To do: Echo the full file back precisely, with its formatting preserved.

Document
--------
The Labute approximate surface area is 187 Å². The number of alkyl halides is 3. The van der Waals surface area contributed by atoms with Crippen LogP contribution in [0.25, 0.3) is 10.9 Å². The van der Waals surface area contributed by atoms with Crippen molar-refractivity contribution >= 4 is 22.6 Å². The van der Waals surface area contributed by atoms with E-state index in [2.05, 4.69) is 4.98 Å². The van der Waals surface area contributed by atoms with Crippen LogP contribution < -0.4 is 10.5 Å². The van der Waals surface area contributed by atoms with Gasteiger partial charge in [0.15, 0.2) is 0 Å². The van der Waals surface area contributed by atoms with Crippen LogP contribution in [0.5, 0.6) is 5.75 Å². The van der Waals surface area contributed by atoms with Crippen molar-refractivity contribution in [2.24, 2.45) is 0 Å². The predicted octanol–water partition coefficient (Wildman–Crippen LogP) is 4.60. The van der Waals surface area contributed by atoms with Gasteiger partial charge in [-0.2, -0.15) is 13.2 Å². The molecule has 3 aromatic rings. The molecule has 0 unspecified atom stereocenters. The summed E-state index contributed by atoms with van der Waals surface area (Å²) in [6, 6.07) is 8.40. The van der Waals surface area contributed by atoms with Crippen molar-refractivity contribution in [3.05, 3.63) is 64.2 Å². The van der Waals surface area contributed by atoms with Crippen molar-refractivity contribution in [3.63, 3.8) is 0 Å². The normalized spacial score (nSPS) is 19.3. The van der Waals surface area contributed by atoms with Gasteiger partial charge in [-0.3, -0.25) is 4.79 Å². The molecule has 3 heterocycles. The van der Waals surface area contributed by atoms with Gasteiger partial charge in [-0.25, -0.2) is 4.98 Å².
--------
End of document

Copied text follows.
The Labute approximate surface area is 187 Å². The number of alkyl halides is 3. The van der Waals surface area contributed by atoms with Crippen LogP contribution in [0.25, 0.3) is 10.9 Å². The van der Waals surface area contributed by atoms with Crippen molar-refractivity contribution >= 4 is 22.6 Å². The van der Waals surface area contributed by atoms with E-state index in [2.05, 4.69) is 4.98 Å². The van der Waals surface area contributed by atoms with Crippen LogP contribution < -0.4 is 10.5 Å². The van der Waals surface area contributed by atoms with Gasteiger partial charge in [0.15, 0.2) is 0 Å². The van der Waals surface area contributed by atoms with Crippen LogP contribution in [0.5, 0.6) is 5.75 Å². The van der Waals surface area contributed by atoms with Crippen molar-refractivity contribution in [2.24, 2.45) is 0 Å². The predicted octanol–water partition coefficient (Wildman–Crippen LogP) is 4.60. The van der Waals surface area contributed by atoms with Gasteiger partial charge in [-0.2, -0.15) is 13.2 Å². The molecule has 3 aromatic rings. The molecule has 0 unspecified atom stereocenters. The summed E-state index contributed by atoms with van der Waals surface area (Å²) in [6, 6.07) is 8.40. The van der Waals surface area contributed by atoms with Crippen molar-refractivity contribution in [3.05, 3.63) is 64.2 Å². The van der Waals surface area contributed by atoms with Crippen molar-refractivity contribution in [3.63, 3.8) is 0 Å². The normalized spacial score (nSPS) is 19.3. The van der Waals surface area contributed by atoms with Gasteiger partial charge in [-0.3, -0.25) is 4.79 Å². The molecule has 3 heterocycles. The van der Waals surface area contributed by atoms with Gasteiger partial charge in [-0.25, -0.2) is 4.98 Å².